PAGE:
Pregnant women whose partners are smokers may face higher risks of miscarriage, according to recent Chinese research.
Conducted by the Research Institute of the National Health Commission, the research was based on data of 5.8 million non-smoking pregnant women and their partners, who participated in China’s free pre-pregnancy checkups from 2010 to 2016.
After the follow-up research of pre-pregnancy, early pregnancy, and pregnancy outcomes, researchers found that pregnant women whose partners smoke are 17 percent more likely to miscarry than those with non-smoking partners. The risk of miscarriage increases as the amount of paternal smoking increases.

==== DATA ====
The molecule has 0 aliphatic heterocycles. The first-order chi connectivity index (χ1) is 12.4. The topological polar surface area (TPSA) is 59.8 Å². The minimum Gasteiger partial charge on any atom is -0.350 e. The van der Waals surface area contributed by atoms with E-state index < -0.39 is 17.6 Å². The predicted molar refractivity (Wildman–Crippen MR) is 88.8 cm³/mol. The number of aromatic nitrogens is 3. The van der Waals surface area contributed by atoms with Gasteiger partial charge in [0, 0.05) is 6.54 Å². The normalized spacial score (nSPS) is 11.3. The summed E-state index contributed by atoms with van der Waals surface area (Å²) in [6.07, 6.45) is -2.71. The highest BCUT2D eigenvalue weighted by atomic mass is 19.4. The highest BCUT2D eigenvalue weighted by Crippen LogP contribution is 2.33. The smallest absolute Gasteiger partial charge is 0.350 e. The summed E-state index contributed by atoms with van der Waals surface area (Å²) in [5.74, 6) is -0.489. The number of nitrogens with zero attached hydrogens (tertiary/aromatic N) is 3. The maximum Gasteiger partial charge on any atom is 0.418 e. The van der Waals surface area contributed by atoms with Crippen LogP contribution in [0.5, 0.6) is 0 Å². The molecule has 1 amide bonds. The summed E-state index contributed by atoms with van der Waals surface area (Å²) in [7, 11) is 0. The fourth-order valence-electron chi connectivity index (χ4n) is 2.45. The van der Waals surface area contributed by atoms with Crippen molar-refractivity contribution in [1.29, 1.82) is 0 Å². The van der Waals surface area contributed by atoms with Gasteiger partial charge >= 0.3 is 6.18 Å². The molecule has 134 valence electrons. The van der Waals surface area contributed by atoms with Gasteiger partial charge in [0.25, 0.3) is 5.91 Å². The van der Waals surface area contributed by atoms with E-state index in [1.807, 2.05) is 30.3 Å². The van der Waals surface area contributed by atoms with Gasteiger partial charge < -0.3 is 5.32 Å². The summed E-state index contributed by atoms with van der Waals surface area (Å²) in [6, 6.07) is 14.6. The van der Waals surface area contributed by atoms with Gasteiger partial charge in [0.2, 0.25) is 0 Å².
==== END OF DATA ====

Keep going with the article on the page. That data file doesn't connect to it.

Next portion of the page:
For women with non-smoking partners, the overall rate of miscarriages was 2.38 percent, while for women whose partners smoke, the overall rate of miscarriages was 2.92 percent.
The research also showed that when would-be fathers quit smoking before or just after the pregnancy, the miscarriage rate decreased.
Ma Xu, the leading researcher, said tobacco control at home needs to be emphasized to ensure maternal health. He also recommended that husbands quit smoking during pregnancy.
The research was published in the Journal of Epidemiology and Community Health.